Sure, there are good things, lots, sure, blow jobs, chocolate mousse, winning streaks, the warm fire in your enemy’s house, good book, hunk of cheese, flagon of ale, office raise, championship ring, the misfortunes of others, sure, good things, beyond count, queens, kings, old clocks, comfy clothes, lots, innumerable items in stock, baseball cards and bingo buttons, pot-au-feu, listen, we could go on and on like a long speech, sure it’s a great world, sights to see, canyons full of canyon, corn on the cob, the eroded great pyramids, contaminated towns, eroded hillsides, deleafed trees, those whitened limbs stark and noble in the evening light, geeeez, what gobs of good things, no shit, service elevators, what would we do without, and all the inventions of man, Krazy Glue and food fights, girls wrestling amid mounds of Jell-O, drafts of dark beer, no end of blue sea, formerly full of fish, eroded hopes, eruptions of joy, because we’re winning, have won, won, won what? the . . . the Title.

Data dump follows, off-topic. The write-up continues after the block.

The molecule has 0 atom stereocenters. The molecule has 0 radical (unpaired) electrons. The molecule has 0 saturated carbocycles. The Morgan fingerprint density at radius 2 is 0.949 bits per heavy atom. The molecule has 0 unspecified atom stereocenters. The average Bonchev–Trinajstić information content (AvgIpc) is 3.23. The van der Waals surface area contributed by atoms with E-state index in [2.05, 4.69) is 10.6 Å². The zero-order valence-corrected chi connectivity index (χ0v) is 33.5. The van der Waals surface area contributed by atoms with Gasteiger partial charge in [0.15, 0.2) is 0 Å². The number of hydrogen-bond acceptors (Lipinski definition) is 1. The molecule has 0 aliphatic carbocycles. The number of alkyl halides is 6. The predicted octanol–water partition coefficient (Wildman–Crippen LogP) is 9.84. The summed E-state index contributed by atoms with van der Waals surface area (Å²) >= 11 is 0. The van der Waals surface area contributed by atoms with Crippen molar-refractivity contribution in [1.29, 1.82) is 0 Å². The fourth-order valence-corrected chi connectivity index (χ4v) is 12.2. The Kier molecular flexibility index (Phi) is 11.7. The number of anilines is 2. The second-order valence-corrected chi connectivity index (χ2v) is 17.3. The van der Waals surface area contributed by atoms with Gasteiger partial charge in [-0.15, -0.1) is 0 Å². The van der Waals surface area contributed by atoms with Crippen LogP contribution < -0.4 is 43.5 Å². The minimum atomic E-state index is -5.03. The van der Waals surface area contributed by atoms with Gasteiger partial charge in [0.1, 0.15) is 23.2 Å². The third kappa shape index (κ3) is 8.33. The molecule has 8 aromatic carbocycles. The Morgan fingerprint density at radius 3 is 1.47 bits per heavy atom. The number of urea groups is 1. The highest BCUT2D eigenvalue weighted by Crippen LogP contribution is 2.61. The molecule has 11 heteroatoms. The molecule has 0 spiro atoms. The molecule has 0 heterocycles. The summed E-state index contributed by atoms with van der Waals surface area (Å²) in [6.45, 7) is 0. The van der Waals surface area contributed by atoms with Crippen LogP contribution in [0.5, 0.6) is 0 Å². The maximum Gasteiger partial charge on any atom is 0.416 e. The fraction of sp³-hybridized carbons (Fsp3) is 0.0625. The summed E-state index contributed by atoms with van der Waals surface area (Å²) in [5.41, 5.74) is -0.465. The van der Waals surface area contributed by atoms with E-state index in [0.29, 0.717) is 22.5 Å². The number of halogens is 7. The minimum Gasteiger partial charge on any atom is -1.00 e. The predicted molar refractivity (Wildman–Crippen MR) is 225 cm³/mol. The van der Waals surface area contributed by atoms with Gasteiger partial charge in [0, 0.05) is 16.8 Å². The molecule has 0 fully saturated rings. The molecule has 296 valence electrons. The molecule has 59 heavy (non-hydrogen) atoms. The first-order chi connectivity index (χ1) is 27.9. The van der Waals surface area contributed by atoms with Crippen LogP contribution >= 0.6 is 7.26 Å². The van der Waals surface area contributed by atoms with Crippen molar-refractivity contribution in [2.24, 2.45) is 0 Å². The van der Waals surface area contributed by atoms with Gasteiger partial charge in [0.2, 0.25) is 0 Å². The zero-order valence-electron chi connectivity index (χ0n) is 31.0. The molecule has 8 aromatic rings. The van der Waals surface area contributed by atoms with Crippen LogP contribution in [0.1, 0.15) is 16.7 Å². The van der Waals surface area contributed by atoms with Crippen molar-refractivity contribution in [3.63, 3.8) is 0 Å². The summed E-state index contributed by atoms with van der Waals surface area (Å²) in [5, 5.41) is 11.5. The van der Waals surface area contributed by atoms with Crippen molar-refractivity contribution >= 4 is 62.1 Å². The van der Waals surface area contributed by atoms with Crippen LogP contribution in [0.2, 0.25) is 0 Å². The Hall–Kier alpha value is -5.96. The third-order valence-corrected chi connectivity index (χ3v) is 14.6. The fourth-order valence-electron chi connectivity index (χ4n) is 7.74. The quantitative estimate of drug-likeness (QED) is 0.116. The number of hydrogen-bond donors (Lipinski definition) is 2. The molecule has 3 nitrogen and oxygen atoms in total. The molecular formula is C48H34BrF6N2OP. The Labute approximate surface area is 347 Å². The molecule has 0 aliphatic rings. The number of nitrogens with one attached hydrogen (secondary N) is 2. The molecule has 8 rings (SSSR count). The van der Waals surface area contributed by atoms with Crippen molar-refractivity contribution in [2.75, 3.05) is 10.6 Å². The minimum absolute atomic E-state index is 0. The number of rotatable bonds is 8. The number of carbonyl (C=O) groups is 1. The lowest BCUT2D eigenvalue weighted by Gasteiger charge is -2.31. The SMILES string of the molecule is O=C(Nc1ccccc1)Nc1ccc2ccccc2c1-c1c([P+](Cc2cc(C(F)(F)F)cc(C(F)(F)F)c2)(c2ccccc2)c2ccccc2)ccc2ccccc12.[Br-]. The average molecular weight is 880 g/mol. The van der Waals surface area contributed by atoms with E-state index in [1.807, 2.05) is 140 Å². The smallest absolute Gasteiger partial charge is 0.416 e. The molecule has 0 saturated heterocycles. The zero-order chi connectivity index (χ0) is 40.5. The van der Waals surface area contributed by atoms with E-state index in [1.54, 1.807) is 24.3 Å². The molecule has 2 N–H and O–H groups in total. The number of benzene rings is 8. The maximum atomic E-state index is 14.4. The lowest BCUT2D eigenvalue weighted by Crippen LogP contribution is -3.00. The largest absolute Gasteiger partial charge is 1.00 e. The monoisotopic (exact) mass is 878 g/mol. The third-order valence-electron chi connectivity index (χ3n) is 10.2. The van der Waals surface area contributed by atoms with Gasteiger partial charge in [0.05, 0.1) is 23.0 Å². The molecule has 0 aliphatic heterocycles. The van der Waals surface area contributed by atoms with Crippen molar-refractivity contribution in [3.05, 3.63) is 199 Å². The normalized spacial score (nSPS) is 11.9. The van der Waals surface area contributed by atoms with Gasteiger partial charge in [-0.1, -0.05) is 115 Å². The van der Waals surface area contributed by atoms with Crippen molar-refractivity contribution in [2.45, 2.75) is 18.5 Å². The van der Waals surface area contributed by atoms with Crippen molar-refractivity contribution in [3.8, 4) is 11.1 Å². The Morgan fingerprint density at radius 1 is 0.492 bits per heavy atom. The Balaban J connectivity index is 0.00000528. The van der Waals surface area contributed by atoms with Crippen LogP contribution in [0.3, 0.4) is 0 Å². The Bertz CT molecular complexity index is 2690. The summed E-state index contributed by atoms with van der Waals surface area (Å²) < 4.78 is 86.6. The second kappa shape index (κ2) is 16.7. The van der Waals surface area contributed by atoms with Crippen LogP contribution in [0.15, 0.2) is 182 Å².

William H. Gass (Tests of Time)